The MIT Muslim Students Association and the Islamic Society of Boston announced a lecture by Dr. Jamal Badawi this week. The topic is Jihad, Holy War, and Terrorism, and it will be held on Wednesday, March 7 at 6 PM in MIT room 4-270.
Is the Arabic equivalent of the term "Holy War" found in the original Arabic Qur'an? Is the concept itself compatible with Qur'anic teachings? Is the term "Holy War" a proper translation of Islamic Arabic term "Jihad"? What does "Jihad" mean anyway? Does it relate in anyway to "terrorism" and what is "terrorism" after all? How about those who commit acts of "terrorism" in the name of one religion or the other? How does one deal effectively with "terrorism" and violence?
Dr. Badawi will no doubt discuss the meaning of jihad as "inner striving, exerting effort, seeking truth and goodness," which is one set of meanings. There is clearly another meaning to jihad, the violent battlefield jihad. Badawi and Robert Spencer discussed the topic last year, which can be read here. Perhaps Dr. Badawi will discuss how to dissuade young people from believing in the jihad that says it's OK to blow up trains and strap on bombs, and blow themselves and others into small pieces, for "love of jihad."
I spent about ten minutes googling Dr. Badawi this morning, and come to find out he supports the following:
- Wife beating is permissible under certain circumstances, as long as you don't strike the wife in the face or cause bodily harm. It can even save a marriage!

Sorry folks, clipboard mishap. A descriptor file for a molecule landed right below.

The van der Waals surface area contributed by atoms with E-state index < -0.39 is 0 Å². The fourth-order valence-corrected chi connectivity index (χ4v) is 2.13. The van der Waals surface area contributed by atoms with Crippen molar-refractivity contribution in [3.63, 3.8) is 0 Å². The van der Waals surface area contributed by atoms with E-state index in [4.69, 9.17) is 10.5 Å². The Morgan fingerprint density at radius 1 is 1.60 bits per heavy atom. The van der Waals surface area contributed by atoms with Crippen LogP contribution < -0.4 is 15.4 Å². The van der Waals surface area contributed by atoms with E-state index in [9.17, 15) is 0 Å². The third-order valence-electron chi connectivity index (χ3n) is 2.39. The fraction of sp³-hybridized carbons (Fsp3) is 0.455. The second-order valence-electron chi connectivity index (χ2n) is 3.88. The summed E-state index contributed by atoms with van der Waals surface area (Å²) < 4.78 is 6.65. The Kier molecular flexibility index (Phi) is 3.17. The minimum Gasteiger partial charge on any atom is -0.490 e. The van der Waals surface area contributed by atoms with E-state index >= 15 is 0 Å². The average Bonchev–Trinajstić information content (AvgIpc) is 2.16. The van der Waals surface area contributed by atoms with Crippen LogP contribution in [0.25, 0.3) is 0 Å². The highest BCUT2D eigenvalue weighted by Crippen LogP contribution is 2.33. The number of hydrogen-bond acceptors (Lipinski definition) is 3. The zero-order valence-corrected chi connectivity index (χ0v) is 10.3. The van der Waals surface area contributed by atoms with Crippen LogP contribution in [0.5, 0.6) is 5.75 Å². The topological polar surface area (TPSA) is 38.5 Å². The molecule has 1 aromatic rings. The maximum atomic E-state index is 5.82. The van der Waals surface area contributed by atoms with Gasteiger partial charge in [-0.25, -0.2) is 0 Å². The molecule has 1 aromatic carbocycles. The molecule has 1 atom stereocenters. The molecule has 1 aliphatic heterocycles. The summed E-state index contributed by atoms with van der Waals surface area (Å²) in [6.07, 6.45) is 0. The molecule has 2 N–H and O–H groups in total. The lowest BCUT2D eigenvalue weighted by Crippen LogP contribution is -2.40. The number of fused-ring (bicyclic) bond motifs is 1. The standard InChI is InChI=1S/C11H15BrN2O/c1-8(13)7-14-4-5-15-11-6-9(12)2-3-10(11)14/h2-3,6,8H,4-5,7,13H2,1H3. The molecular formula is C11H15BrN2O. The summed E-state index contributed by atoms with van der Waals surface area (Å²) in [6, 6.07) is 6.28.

- Polygamy is acceptable under Islam, and it demonstrates the "vitality, flexibility and far-sightedness of teachings of Islam," whose secret lies in its "divine source," unlike the man-made laws of liberal democracies.
- Suicide bombing is acceptable , martyrdom is allowed for "repelling unprovoked aggression or resisting severe oppression." Hmmm, that could be widely interpreted to mean a great many situations.
- Apostasy is punishable by death, if the apostasy is considered to be treason (these guys are simply masters at wiggle words!).
- Regarding the rights of minorities in Muslim countries, Dr. Badawi says that the Koran protects the freedom of religion. Again, perhaps Dr. Badawi can convince the rulers of Muslim countries of this, because persecution of religious minorities is widespread in Muslim countries.
- On the same fatwa about "religious freedom," Sheikh Muhammad Nur Abdullah, ISNA President and Member of the Fiqh Council of North America, adds "But once a person converts to Islam, he should practice his faith and never change it. If he changes it, it is a major sin. Whether it is punishable by Islamic law (death? stoning?) is a debatable matter among Muslim scholars."
- Regarding proselytizing: "As for spreading any other faith in the Islamic state, non-Muslims are allowed to teach their followers about their religion, but they are not allowed to go against the mainstream of the society." Meaning we can proselytize you, but you can't proselytize us.
Is it me? Am I the crazy one here?
By what criteria are these the beliefs of a moderate Muslim? I feel like Alice in Wonderland and I just stepped into an alternate universe. Is Dr. Jamal Badawi the ISBs idea of someone who represents "a path of moderation, free of extremism"?
It would be great if the ISB invited brave voices and reformists once in a while, people like Iqbal Latif or Elham Manea, Tashbih Sayyed, Tawfik Hamid or Magdi Allam. But instead they continue to invite folks who believe in an ideology of Islamic supremacy.